Music Thieves Give Back After Downloading Music for Free via HumanFankind

New website, http://www.HumanFankind.com, lets music fans give back to artists after downloading their music for free. Who would give back after pirating? The statistics are surprising.

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HumanFankind - Give Back After Downloading Free Music

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Give a Little, It Will Sound Better

Los Angeles, CA (PRWEB) October 23, 2012

The music industry is forever changed for music fans, and this time it is positive. HumanFankind, a new startup that allows music lovers to give back to the artists that they have stolen from through music piracy, has opened it’s internet doors to the public. Since HumanFankind’s creation in early 2012 it has accepted donations for popular artists including Fun., Muse, The Temper Trap, Alex Clare, Silversun Pickups, The Dirty Heads, Taylor Swift, and Beyonce.

Not only is HumanFankind a donation accepting and distributing service, but it also allows fans to send a message along with their donation, and stay informed about new music and news within their favorite genres. The service is not exclusively used by label artists. Indie artists can easily add their name to the website to begin accepting donations.

Giving back from guilt of piracy is not always cited as the reason for donations. In many cases fans feel as if they should support those who bring them entertainment, whether being a famous rock star, a local band member, or even their friends that are trying to “make it”. When an artist offers their music to the public as a free download fans appreciate it, and are now able to say “thanks”. Giving back to artists via http://www.HumanFankind.com is as simple as clicking the musician’s name and deciding how much to give. All payments are processed securely through Paypal.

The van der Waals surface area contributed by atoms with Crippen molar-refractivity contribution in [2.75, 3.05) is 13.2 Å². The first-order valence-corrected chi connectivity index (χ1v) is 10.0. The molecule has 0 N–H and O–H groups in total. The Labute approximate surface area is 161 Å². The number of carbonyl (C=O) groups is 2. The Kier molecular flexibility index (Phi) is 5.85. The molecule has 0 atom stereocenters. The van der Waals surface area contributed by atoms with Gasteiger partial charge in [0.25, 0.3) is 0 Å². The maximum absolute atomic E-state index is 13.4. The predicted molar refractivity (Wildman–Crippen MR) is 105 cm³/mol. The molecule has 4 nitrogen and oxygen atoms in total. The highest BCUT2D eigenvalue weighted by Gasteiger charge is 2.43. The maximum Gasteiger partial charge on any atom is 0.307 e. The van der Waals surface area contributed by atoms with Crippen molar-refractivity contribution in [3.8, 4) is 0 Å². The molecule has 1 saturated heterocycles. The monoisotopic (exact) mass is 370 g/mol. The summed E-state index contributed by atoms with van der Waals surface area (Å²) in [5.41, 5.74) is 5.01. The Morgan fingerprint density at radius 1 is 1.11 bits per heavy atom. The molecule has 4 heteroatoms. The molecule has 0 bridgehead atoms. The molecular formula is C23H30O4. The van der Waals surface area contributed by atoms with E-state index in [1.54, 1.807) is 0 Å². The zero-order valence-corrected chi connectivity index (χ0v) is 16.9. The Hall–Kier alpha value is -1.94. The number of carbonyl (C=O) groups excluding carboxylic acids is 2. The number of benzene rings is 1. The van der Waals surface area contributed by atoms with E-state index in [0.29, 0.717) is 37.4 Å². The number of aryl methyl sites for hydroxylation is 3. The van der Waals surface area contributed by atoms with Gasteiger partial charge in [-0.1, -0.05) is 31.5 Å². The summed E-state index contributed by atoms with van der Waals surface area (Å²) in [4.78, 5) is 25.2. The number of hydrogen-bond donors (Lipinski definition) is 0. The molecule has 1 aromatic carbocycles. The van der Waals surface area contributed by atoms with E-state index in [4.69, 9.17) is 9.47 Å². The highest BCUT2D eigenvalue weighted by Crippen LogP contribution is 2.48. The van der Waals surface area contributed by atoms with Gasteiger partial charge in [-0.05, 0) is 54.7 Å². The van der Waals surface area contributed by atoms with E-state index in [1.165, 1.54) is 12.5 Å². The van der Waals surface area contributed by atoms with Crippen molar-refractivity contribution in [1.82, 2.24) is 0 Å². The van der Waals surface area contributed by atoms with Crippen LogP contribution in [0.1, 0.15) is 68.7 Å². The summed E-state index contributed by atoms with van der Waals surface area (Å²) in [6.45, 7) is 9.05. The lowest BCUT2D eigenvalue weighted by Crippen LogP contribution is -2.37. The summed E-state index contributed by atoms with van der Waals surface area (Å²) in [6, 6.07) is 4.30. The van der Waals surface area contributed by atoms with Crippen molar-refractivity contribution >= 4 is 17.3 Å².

Similar to Radiohead, (band) who released their album “In Rainbows” with voluntary donation options, HumanFankind recognizes that listeners no longer want to pay for all of the music that they download, but given the option to give back, fans will. Donations received in HumanFankind’s first quarter indicate that the majority of donations go to artists performing in the “Rock” or “Alternative” genre. Reasons are unknown, even as rapper David Banner recently asked two million fans to donate $1 to “The Movement”, as well as hip hop artists continuing to be the most pirated in the United States.

HumanFankind was founded in 2012 by Justin Silverman, while studying at the Eli Broad College of Business at Michigan State University. Currently HumanFankind is seeking music bloggers and file sharing networks to promote the act of giving back by informing their viewers of the service, and by linking to it when sharing free music.

There is a loss of over $12.5 billion dollars a year due to music piracy (RIAA) and HumanFankind tries to bridge that gap to make artists’ hard work pay off. “If you give a little, it will sound better!”


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